The deadline is fast-approaching to keep federal student loan interest rates from doubling on Monday, July 1. Unless Congress completes its homework, Federal Stafford Loans—low-interest financial assistance that allows recipients to defer payments until after they've finished school—will jump to 6.8 percent for approximately 7.4 million university students.
One bit of compromise appears to be a last-ditch proposal from a bipartisan group—three Republicans, one Democrat and one Independent—that would fix all new student loans to the 10-year U.S. Treasury bond rate, plus 1.85 percentage points. Graduate student loans would be 3.4 percentage points above the 10-year rate.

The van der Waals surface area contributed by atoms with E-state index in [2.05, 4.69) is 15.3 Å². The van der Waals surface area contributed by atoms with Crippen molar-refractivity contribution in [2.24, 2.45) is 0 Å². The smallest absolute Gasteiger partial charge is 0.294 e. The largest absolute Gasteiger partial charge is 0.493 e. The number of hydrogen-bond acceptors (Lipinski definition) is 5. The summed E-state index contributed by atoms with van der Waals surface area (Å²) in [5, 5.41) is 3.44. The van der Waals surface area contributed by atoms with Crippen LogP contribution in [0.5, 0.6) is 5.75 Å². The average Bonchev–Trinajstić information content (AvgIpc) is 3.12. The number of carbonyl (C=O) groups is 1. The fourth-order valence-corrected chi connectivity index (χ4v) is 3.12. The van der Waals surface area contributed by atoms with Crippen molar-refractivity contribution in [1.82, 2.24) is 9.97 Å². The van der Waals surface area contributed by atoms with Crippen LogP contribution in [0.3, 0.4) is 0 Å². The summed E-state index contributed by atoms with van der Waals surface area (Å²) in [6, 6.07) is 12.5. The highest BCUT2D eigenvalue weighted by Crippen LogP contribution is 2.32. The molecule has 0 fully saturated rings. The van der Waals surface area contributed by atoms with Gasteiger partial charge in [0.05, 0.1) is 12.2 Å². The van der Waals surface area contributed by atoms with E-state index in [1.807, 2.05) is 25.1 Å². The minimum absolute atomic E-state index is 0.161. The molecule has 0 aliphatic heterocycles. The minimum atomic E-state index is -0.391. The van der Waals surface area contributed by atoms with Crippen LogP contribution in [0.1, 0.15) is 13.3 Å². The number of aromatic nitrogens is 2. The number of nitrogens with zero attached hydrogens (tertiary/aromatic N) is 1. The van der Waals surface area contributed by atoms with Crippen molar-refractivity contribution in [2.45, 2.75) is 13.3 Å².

Another effort from a larger Democratic contingent would freeze the 3.4 percent rate for one year while lawmakers try to iron out a long-term agreement. But even the bill's authors say the proposal probably won't get a vote before Congress leaves for the weeklong Fourth of July break.
Most university students don't sign loan documents until early August.